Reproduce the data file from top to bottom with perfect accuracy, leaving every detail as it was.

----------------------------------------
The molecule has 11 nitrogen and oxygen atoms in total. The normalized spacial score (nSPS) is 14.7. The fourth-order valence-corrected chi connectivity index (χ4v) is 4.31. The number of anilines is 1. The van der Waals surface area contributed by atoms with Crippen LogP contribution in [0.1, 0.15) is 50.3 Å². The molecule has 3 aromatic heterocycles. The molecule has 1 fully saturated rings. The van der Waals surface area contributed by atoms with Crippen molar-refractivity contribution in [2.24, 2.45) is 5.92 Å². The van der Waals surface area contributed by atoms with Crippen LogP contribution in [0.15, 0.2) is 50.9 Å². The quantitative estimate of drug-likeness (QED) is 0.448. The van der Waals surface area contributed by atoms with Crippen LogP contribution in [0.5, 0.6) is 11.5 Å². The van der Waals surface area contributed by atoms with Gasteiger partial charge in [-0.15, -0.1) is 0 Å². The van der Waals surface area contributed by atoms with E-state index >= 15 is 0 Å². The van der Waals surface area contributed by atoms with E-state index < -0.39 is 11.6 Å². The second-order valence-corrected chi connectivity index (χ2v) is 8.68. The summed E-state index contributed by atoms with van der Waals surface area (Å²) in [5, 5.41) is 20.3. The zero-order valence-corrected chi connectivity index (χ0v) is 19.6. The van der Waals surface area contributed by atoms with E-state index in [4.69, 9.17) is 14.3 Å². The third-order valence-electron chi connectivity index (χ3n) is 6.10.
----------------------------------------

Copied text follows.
The molecule has 11 nitrogen and oxygen atoms in total. The normalized spacial score (nSPS) is 14.7. The fourth-order valence-corrected chi connectivity index (χ4v) is 4.31. The number of anilines is 1. The van der Waals surface area contributed by atoms with Crippen LogP contribution in [0.1, 0.15) is 50.3 Å². The molecule has 3 aromatic heterocycles. The molecule has 1 fully saturated rings. The van der Waals surface area contributed by atoms with Crippen molar-refractivity contribution in [2.24, 2.45) is 5.92 Å². The van der Waals surface area contributed by atoms with Crippen LogP contribution in [0.15, 0.2) is 50.9 Å². The quantitative estimate of drug-likeness (QED) is 0.448. The van der Waals surface area contributed by atoms with Crippen LogP contribution in [0.5, 0.6) is 11.5 Å². The van der Waals surface area contributed by atoms with Gasteiger partial charge in [-0.15, -0.1) is 0 Å². The van der Waals surface area contributed by atoms with E-state index >= 15 is 0 Å². The van der Waals surface area contributed by atoms with E-state index < -0.39 is 11.6 Å². The second-order valence-corrected chi connectivity index (χ2v) is 8.68. The summed E-state index contributed by atoms with van der Waals surface area (Å²) in [5, 5.41) is 20.3. The zero-order valence-corrected chi connectivity index (χ0v) is 19.6. The van der Waals surface area contributed by atoms with E-state index in [4.69, 9.17) is 14.3 Å². The third-order valence-electron chi connectivity index (χ3n) is 6.10.